A. We heard it in our branch and we all—well, there was just a gasp. Everybody just held their breath for a few minutes. Then it was a celebration. I remember early on while touring Nauvoo and being on Temple Square down there. The missionaries said that the temple would never be rebuilt. That’s what they said in those days—never be rebuilt.
Q. I just heard a month ago that President Hinckley’s grandfather, Ira Hinckley, was always saying, “Yes, we have to rebuild it.” And that’s why President Hinckley is so adamant about getting it built.
A. Oh, that had something to do with it.
Q. I think they were saying that Ira Hinckley just kept praying for it and asking for it, and he must have passed it on to his grandson.
A. Last time I visited Utah, I went down to see Old Cove Fort in southern Utah. Do you know about that?
Q. Yes, the fort that Ira Hinckley built.
A. Yes. I didn’t even know about it until I was down there last summer. Very interesting. He had twenty-one missionaries down there in houses. The crickets were there last summer.
Q. Get some seagulls in there.
A. Yes, pray for the seagulls.
Q. Do you have anything else you would like to say?
A. I’m still praying that the members in my family who aren’t in the Church yet will accept the gospel one of these days.
[Mrs. Gano added the following after looking over her interview.]
Mrs. Gano met a Church member by the name of Valley Humbert in Memphis, Missouri, when she was down there visiting some years ago. Mrs. Gano said that there wasn’t an LDS congregation in Memphis. When she was in Utah, she met Nellie and Mildred Curtis and Freddie Fowler. They lived in the Avenues, and they said they were from Memphis, Missouri. They had actually joined the Church in Memphis. Mrs. Gano concluded that there must have been missionary work in the ‘40s in Memphis.
Mrs. Gano talked about finding a childhood friend, Edith Gibson. She said that Ms. Gibson was a Methodist up until a few months ago. Ms. Gibson felt that it wasn’t right for people to go to the basement of the church to eat food and socialize when they should have been attending Sunday School. She told Mrs. Gano that she was considering going to another church, and Mrs. Gano invited her to come to an LDS church service. But Ms. Gibson declined, saying that she wouldn’t go to a Mormon church because they didn’t believe in Jesus Christ. Mrs. Gano explained to her how that fact wasn’t true, and eventually Ms. Gibson decided to go to a home, family, and personal enrichment meeting with her. Mrs. Gano told this story to show that people still have misconceptions about the Mormons and what they believe.
Mrs. Gano brought out a copy of a letter that a friend from Utah had sent her. She had Tyler read it out loud. The letter was written by Zeke Johnson, son of Joel H. Johnson. The author told of an experience he had when he was plowing in his field and his plow unearthed part of a skeleton. Brother Johnson told of how he watched that skeleton become a little girl, who was essentially resurrected before his eyes. He and the little girl stared at each other for half a minute. When he reached out to touch her, the girl vanished.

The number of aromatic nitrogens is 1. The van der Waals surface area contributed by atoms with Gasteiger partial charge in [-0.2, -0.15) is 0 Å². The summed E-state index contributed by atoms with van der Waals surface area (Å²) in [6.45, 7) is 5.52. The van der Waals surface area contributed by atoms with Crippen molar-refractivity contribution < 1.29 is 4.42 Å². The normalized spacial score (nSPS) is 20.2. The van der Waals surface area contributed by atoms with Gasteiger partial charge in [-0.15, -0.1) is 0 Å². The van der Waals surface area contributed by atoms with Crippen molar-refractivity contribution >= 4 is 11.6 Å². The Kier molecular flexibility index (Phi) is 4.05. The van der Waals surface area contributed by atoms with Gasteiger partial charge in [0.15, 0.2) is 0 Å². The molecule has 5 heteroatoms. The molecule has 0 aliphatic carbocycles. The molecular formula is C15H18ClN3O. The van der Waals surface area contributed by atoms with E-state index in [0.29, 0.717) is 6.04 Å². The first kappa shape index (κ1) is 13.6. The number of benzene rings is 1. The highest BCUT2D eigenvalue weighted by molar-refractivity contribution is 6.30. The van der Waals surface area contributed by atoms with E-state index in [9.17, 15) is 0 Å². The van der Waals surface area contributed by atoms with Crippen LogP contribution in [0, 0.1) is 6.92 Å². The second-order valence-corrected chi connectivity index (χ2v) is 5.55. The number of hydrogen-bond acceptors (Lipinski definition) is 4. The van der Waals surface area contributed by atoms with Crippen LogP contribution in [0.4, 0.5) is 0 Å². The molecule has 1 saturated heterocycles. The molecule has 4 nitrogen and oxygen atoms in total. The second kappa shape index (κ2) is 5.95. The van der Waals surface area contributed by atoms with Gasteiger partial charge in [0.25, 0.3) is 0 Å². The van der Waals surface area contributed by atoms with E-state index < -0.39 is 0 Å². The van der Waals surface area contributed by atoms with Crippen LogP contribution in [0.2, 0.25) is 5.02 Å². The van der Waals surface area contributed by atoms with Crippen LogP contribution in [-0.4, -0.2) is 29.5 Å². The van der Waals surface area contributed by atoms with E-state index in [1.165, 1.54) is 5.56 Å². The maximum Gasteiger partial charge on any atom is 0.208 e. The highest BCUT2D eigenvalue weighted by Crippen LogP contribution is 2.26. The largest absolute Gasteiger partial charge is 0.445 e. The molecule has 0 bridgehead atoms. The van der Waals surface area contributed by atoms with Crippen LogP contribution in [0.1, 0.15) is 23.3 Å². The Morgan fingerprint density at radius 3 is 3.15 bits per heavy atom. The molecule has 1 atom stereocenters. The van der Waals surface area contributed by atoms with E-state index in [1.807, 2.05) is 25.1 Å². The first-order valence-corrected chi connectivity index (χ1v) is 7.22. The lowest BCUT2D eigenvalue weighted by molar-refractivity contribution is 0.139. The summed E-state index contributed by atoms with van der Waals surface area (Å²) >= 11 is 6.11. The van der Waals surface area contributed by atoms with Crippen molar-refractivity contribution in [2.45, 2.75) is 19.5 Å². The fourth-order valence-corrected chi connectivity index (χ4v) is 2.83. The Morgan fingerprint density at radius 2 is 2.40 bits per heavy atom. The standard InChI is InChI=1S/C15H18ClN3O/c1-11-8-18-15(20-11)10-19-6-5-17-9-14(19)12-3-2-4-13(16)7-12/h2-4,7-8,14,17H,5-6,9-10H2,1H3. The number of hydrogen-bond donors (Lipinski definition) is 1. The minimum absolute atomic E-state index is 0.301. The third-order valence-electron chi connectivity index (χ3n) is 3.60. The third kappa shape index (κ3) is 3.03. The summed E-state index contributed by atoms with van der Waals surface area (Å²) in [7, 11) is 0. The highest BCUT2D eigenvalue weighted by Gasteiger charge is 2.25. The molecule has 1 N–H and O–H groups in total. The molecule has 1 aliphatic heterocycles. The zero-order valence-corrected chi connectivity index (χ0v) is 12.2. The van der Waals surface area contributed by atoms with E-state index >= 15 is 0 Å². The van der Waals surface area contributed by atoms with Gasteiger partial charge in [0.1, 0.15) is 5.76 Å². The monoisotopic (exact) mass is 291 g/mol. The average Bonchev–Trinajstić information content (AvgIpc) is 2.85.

Thinking that no one would believe his story, Brother Johnson chose not to tell anyone. But a short time later a brother in the Church told Brother Johnson that he knew the latter had experienced something that needed to be told. So Brother Johnson told many people, but he always wondered why he had been blessed to see that miraculous event.
One day while he was on his way to his fields, he felt that he should go to a tree and sit in its shade. He didn’t know why he should do that, but he did it anyway. While he sat there, he received an answer to what he had been wondering about ever since witnessing that resurrection. He saw in a vision a group of people together—the people looked like Nephites or Jaredites. They were burying the little girl that he had seen. For some reason the people were not able to give the child a deep grave. Brother Johnson heard the mother cry that her baby would be torn up by some animal and that her baby’s bones would be scattered over the earth. Then one man stepped forward and blessed the child’s grave saying that whenever her grave would be unearthed, she would be resurrected and return to her Father in Heaven. Brother Johnson’s vision closed, and then he knew why he had seen the resurrection of that little girl.
After the letter was read, Mrs. Gano mentioned reading it to two sister missionaries a couple of weeks earlier. One of the sisters was from California, and she was very surprised when she learned that that letter was written by one of her great-grandfathers.
An Arizona man’s search for his roots leads him to Van Buren County
As Iowa commemorates the 150th anniversary of the Mormon Pioneer Trail across the southern half of the state, we descendants of one Mormon family have recently discovered links with our ancestors in the same area.
Through a series of telephone calls to the small town of Keosauqua and assistance from Keosauqua residents, we recently located a grave of one of our pioneer ancestors who lived in Keosauqua. We also discovered other ancestral connections to the area.